Industry group warns against mandates for small-biz opportunities
- By Matthew Weigelt
- Jan 23, 2012
The Barack Obama administration is acting on a legislative provision that attempts to give more opportunities to small businesses in an area where regulations have been basically silent. However, industry groups worry that strict rules could stifle a dynamic environment.
Small companies with a contract in the General Services Administration’s Multiple Award Schedules program would suffer if regulators adopt guidance that replaces agencies’ flexibility with rigid set-aside mandates, said Roger Waldron, president of the Coalition for Government Procurement.
“The rules would divide the market in an unhealthy way,” Waldron said.
Regulators issued an interim rule in November telling contracting officers to set aside task and delivery orders made to multiple-award contracts, blanket purchase agreements, and the Schedules contracts. It also tells agencies to reserve some of those types of contracts for small businesses. There is no deadline for issuing a final rule.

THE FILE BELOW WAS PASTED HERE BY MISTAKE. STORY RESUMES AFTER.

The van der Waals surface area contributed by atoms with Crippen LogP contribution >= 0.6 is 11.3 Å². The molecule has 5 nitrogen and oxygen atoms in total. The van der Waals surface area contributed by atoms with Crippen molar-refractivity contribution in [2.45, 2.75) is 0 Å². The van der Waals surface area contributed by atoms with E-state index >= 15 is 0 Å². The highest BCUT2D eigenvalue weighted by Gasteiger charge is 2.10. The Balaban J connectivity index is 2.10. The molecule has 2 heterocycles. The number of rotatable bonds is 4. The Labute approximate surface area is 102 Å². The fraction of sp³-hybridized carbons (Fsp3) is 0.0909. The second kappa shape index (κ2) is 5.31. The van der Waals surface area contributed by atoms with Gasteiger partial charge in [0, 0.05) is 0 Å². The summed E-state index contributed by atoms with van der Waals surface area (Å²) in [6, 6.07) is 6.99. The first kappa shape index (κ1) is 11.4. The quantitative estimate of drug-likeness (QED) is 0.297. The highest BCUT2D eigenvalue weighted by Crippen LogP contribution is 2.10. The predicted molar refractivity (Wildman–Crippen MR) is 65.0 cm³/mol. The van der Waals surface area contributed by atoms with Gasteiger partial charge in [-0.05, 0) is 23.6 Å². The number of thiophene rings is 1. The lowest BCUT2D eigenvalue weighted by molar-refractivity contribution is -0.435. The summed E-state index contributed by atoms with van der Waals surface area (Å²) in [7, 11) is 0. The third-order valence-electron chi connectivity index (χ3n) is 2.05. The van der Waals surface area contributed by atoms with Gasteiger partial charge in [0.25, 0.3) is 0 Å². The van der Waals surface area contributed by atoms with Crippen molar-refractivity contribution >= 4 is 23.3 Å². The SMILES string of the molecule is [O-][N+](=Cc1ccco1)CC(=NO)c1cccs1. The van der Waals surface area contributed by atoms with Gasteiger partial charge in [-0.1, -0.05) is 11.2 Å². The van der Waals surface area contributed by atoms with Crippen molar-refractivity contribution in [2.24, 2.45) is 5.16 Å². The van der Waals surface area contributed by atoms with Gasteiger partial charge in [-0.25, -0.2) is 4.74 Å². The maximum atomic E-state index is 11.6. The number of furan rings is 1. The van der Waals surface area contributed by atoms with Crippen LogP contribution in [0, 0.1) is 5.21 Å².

However, the rule gives the officers discretion. The rule is based on a provision in Small Business Jobs Act, which was enacted in 2010. The law gives contracting officers the ability to reserve orders for small business on multiple-awards contracts, including the Schedules. Like the interim rule, the law gives the contracting officers discretion to decide when to set aside a contract.
Despite that, the Coalition has concerns that officials could overstep the intent of the law.
“Regulatory guidance that limits agency flexibility when using the [Schedules] program or otherwise applies rigid, mandatory set-aside rules would lead to reduction in opportunities for small businesses by dividing the market and adding unnecessary complexity,” the coalition wrote in comments Jan. 3 about the rule.
Officials could weaken the Schedules if they went too far, Waldron. New rules could lead to two separate regulatory frameworks under the Schedules program—one for small businesses and another for “other than small” companies.
Meanwhile, the Schedules are doing well in sales to small businesses. The Schedules had $38.6 billion in sales in fiscal 2011. Through the years, roughly a third of the business goes to small companies, which exceeds the governmentwide 23-percent annual goal for small-business contracting. Many Schedules contract-holders are small businesses.
In all though, Waldron said the outstanding question is whether regulators will make these set-aside rules mandatory or discretionary for contracting officers.
Matthew Weigelt is a freelance journalist who writes about acquisition and procurement.